Entertainment on board was very diverse, we went to most of the shows in the Follies Bergere Ballroom which were put on by the Entertainment Crew and thought them very good – not fantastic, although there were one or two that were, but very enjoyable and they worked very hard considering they did two shows a night within about a hour and a half of one another. In between the shows they had a 2 piece band and singer who were quite good and you could get up and have a dance if you wished. They also had a piano player and guitar player in the Flamenco Lounge who played easy listening music that was nice to sit and listen to after dinner before the show started. There was also a woman singer in the main bar, the Murana Bar, where ‘happy hour’ was held and it seemed to be the main place to congregate before and after dinner if you were looking for something more upbeat and lively.
During the day they had activities organised hourly for those who wished to participate – from art and craft, trivia quizzes, bridge games, learn to dance classes, language classes as well as talks about the ports we were going to stop at. Although there weren’t many children on board they had a children’s room and on looking in a few times they seemed to be having lots of fun with the crew assigned to that area.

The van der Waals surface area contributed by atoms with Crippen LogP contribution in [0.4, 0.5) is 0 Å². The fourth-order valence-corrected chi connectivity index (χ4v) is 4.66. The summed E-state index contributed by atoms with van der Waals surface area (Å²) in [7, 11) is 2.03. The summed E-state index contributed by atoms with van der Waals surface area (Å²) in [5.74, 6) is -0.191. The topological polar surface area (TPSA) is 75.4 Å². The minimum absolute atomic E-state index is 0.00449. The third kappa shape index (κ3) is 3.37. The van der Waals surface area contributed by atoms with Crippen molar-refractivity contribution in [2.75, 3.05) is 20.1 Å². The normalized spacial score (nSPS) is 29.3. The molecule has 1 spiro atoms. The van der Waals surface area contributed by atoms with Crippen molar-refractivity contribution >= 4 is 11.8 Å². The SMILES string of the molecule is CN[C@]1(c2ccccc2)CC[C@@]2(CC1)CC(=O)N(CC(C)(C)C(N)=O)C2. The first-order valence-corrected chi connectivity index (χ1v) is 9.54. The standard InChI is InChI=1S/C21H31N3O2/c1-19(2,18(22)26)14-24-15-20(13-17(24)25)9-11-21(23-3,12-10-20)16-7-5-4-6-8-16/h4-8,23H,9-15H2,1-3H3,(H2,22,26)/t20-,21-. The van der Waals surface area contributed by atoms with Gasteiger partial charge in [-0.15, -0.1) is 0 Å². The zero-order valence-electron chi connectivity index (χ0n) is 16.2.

I was a little surprised at the small size of the pools on board – one large, but one could hardly call it that and three tiny ones and a couple of spas – there were plenty of deck chairs but not a lot of places to be in the shade for those of us who don’t wish to risk sunburn and skin cancer – not so the Europeans – they laid out there in the full sun, faces up to the sun with no hats and skin that looked like shoe leather, getting darker by the minute – obviously the message hasn’t got through to them yet!
We had four days in all that were spent at sea, and thankfully the sea was very calm and my fears about the ship were not realised, but we did hear some awful stories of when they were in the typhoon and even the crew were sick – it is not a big ship, the smallest in the Costa fleet, only 28,000 tons and will only be doing the Asian area until next year when it will be sent back to the Mediterranean and a bigger ship will be replacing it, perhaps more suited to these conditions.
Unfortunately a lot of the places we visited the ship was not able to dock in a port so we had to anchor offshore and be taken ashore in tenders, two from the boat and some local ones. This was probably one of the worst aspects of the cruise as it was very hot and stuffy inside a lot of the boats they used from the locals, with strong diesel fumes and sometimes a 15-20 minute trip to the land. They also took the people off doing their tours first and then the other passengers are able to get off, thereby cutting down the time you get to spend in port which is cut down anyway when they can’t dock.